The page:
One thing I know about myself, though. I tend to adapt to wherever I happen to be. I can be happy in Durango, San Francisco, Austin, Boston, Chicago, anywhere in England! I’ve decided the place doesn’t matter as much as my sense of adventure. If I bring my amazement and curiosity with me, I can be comfortable nearly anywhere.

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03/08/2015 07:53.39 PM Report This Comment  
  What I Like About Living in the South, Part II
I like living in this town, even with unsupportive public officials and the annoying neighbor whose dogs harass and kill my chickens. I especially like that, when I give plumbers and electricians my address, then describe where my house is in the town’s layout, those guys always say, “Oh, you live at the old Cooper place!” I like that people refer to my house with a name. It reminds me of England, where all of the houses have names. One day, I’m going to have a “Casa Smith” sign made and hang it on my porch!

We have four seasons, but I like spring and fall the best. Right before spring shows up in all its green-ness, the Jonquils and Paperwhites bloom at the edge of the ditch. I didn’t plant them, but they show up every year. I’m eternally grateful to whoever put them there. I’m grateful for the birds that drop undigested seeds that sprout into mega-sunflowers at the end of the driveway. I love the odd flowering trumpet vine that’s grown into the Holly in the front garden and the Bridal Wreath that flowers pink, the Azaleas, the Irises, the Honeysuckle and Jasmine. I walk through my yard and the smells almost knock me down. I’m thinking someone’s grandmother has been sprucing up the place with color and fragrance.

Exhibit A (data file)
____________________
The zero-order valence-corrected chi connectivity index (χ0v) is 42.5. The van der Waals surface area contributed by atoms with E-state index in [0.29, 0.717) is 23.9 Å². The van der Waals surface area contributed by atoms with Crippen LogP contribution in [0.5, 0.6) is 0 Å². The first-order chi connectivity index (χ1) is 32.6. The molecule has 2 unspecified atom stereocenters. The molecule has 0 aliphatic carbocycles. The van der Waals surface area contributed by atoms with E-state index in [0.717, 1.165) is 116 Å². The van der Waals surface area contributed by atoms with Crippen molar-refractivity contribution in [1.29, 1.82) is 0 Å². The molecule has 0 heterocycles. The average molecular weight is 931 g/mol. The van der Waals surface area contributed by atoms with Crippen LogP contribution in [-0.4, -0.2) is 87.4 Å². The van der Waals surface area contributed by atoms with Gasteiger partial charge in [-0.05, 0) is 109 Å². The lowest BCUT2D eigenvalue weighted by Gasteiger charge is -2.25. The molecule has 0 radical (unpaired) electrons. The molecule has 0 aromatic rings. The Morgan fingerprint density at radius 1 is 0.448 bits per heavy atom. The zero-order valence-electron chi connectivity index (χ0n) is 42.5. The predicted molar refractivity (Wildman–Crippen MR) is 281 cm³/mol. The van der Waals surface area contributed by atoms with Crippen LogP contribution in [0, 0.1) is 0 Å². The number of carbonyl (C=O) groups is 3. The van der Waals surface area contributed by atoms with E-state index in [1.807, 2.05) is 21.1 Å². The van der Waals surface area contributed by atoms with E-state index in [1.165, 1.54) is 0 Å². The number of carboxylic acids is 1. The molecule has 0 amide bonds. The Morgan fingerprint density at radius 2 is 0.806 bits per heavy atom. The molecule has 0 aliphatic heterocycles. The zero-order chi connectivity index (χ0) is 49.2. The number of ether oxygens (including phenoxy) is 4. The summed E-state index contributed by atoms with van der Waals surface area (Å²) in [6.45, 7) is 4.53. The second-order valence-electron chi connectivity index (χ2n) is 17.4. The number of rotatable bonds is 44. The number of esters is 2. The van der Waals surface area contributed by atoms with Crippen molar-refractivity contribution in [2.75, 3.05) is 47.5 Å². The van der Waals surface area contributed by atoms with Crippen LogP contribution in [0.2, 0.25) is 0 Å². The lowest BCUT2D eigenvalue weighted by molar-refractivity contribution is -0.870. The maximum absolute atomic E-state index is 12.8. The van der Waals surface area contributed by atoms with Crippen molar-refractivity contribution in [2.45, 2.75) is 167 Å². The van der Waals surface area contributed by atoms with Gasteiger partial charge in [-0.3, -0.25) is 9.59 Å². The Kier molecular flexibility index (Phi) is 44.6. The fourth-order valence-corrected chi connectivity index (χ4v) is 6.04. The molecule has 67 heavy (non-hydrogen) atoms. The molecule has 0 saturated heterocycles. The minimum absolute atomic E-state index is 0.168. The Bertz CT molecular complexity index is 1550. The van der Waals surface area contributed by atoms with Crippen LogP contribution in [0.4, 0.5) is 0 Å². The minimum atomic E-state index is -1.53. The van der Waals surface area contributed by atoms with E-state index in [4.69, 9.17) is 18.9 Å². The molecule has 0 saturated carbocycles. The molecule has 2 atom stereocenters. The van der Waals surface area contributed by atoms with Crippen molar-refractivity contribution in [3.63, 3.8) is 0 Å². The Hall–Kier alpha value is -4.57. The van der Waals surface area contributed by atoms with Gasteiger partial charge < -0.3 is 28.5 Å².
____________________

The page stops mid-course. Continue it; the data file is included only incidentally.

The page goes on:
Summer can be problematic (that means “hot!”), but I’m used to it. And we have air conditioning, so I only sweat when I want to. We have horrid winters once in a while, or maybe one week out of a blessedly short season! (Please scroll up to see Part III)

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03/08/2015 07:50.55 PM Report This Comment  
  What I Like about Living in the South, Part I
(Note: This posting is from Ms. Kate of Casa Smith-Coushatta)

I was born in New Orleans. According to a revered professor, Dr. Wilfred Guerin, New Orleans is NOT “the south.” I tend to agree with him on that. I’ve been to Chicago, San Francisco, Austin, Boston, London…and New Orleans has the flavor of those cities—eclectic, expansive, surprising.

But I don’t live there anymore, though I miss it every day of my life. I live in a little town in North Louisiana—Coushatta, population approximately 2200, depending on how intensive the oil and gas drilling and logging are at any point. I came to Coushatta via Shreveport, which is considerable larger. While I’m comfortable where I am, I’ve never been completely comfortable in this part of the state. Even Louisiana has its north and south, and I like the southern part of the state most—Lafayette, Grand Isle, New Orleans.

Why do I like living in the south, even if I am a Louisiana Yankee (I live north of Alexandria)?